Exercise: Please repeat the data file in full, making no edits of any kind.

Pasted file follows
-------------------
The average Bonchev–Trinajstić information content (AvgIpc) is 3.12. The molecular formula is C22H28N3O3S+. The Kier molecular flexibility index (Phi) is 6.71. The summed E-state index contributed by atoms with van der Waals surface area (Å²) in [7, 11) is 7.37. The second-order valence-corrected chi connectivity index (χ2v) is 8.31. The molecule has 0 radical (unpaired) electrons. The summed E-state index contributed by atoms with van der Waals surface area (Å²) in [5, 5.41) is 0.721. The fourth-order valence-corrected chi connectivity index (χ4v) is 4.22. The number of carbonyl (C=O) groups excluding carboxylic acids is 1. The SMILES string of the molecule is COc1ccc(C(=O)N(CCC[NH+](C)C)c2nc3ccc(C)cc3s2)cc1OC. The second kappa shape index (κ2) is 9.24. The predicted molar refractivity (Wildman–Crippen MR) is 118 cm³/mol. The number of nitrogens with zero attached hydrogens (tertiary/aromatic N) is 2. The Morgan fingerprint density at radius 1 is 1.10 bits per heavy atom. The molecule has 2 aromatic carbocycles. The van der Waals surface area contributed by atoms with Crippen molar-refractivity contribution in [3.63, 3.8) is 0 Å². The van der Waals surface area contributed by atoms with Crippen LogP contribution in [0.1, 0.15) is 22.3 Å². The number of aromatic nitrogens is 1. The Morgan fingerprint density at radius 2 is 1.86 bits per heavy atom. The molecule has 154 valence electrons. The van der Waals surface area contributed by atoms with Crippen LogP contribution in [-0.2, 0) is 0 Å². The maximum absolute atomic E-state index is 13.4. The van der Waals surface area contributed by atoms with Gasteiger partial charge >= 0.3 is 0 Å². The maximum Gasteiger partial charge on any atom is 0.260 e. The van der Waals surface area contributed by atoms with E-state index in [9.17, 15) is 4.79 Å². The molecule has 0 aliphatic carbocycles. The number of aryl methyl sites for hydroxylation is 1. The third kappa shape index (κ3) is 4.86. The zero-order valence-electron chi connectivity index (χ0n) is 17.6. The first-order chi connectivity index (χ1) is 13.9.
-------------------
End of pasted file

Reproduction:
The average Bonchev–Trinajstić information content (AvgIpc) is 3.12. The molecular formula is C22H28N3O3S+. The Kier molecular flexibility index (Phi) is 6.71. The summed E-state index contributed by atoms with van der Waals surface area (Å²) in [7, 11) is 7.37. The second-order valence-corrected chi connectivity index (χ2v) is 8.31. The molecule has 0 radical (unpaired) electrons. The summed E-state index contributed by atoms with van der Waals surface area (Å²) in [5, 5.41) is 0.721. The fourth-order valence-corrected chi connectivity index (χ4v) is 4.22. The number of carbonyl (C=O) groups excluding carboxylic acids is 1. The SMILES string of the molecule is COc1ccc(C(=O)N(CCC[NH+](C)C)c2nc3ccc(C)cc3s2)cc1OC. The second kappa shape index (κ2) is 9.24. The predicted molar refractivity (Wildman–Crippen MR) is 118 cm³/mol. The number of nitrogens with zero attached hydrogens (tertiary/aromatic N) is 2. The Morgan fingerprint density at radius 1 is 1.10 bits per heavy atom. The molecule has 2 aromatic carbocycles. The van der Waals surface area contributed by atoms with Crippen molar-refractivity contribution in [3.63, 3.8) is 0 Å². The van der Waals surface area contributed by atoms with Crippen LogP contribution in [0.1, 0.15) is 22.3 Å². The number of aromatic nitrogens is 1. The Morgan fingerprint density at radius 2 is 1.86 bits per heavy atom. The molecule has 154 valence electrons. The van der Waals surface area contributed by atoms with Crippen LogP contribution in [-0.2, 0) is 0 Å². The maximum absolute atomic E-state index is 13.4. The van der Waals surface area contributed by atoms with Gasteiger partial charge >= 0.3 is 0 Å². The maximum Gasteiger partial charge on any atom is 0.260 e. The van der Waals surface area contributed by atoms with E-state index in [9.17, 15) is 4.79 Å². The molecule has 0 aliphatic carbocycles. The number of aryl methyl sites for hydroxylation is 1. The third kappa shape index (κ3) is 4.86. The zero-order valence-electron chi connectivity index (χ0n) is 17.6. The first-order chi connectivity index (χ1) is 13.9.